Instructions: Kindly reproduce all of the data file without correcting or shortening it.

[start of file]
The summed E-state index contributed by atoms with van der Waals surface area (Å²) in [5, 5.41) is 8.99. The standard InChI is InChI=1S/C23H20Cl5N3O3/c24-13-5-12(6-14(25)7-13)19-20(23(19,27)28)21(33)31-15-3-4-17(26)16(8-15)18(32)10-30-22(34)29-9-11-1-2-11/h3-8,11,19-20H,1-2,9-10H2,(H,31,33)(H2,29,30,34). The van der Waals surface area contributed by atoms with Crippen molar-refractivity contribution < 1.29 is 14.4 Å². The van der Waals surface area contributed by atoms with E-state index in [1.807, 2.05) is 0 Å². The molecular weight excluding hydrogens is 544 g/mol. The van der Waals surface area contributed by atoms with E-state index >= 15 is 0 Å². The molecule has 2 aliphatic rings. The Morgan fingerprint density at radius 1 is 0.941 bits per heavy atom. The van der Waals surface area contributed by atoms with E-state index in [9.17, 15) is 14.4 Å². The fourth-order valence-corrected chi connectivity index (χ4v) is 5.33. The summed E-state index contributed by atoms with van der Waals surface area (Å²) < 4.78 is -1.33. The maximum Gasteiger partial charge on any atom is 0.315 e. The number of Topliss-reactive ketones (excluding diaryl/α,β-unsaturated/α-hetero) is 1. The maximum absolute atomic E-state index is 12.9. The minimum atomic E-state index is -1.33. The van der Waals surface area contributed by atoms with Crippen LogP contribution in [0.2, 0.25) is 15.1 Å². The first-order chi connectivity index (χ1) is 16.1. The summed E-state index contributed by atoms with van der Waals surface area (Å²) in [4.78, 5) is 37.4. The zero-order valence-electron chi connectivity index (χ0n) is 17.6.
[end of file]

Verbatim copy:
The summed E-state index contributed by atoms with van der Waals surface area (Å²) in [5, 5.41) is 8.99. The standard InChI is InChI=1S/C23H20Cl5N3O3/c24-13-5-12(6-14(25)7-13)19-20(23(19,27)28)21(33)31-15-3-4-17(26)16(8-15)18(32)10-30-22(34)29-9-11-1-2-11/h3-8,11,19-20H,1-2,9-10H2,(H,31,33)(H2,29,30,34). The van der Waals surface area contributed by atoms with Crippen molar-refractivity contribution < 1.29 is 14.4 Å². The van der Waals surface area contributed by atoms with E-state index in [1.807, 2.05) is 0 Å². The molecular weight excluding hydrogens is 544 g/mol. The van der Waals surface area contributed by atoms with E-state index >= 15 is 0 Å². The molecule has 2 aliphatic rings. The Morgan fingerprint density at radius 1 is 0.941 bits per heavy atom. The van der Waals surface area contributed by atoms with E-state index in [9.17, 15) is 14.4 Å². The fourth-order valence-corrected chi connectivity index (χ4v) is 5.33. The summed E-state index contributed by atoms with van der Waals surface area (Å²) < 4.78 is -1.33. The maximum Gasteiger partial charge on any atom is 0.315 e. The number of Topliss-reactive ketones (excluding diaryl/α,β-unsaturated/α-hetero) is 1. The maximum absolute atomic E-state index is 12.9. The minimum atomic E-state index is -1.33. The van der Waals surface area contributed by atoms with Crippen LogP contribution in [0.2, 0.25) is 15.1 Å². The first-order chi connectivity index (χ1) is 16.1. The summed E-state index contributed by atoms with van der Waals surface area (Å²) in [4.78, 5) is 37.4. The zero-order valence-electron chi connectivity index (χ0n) is 17.6.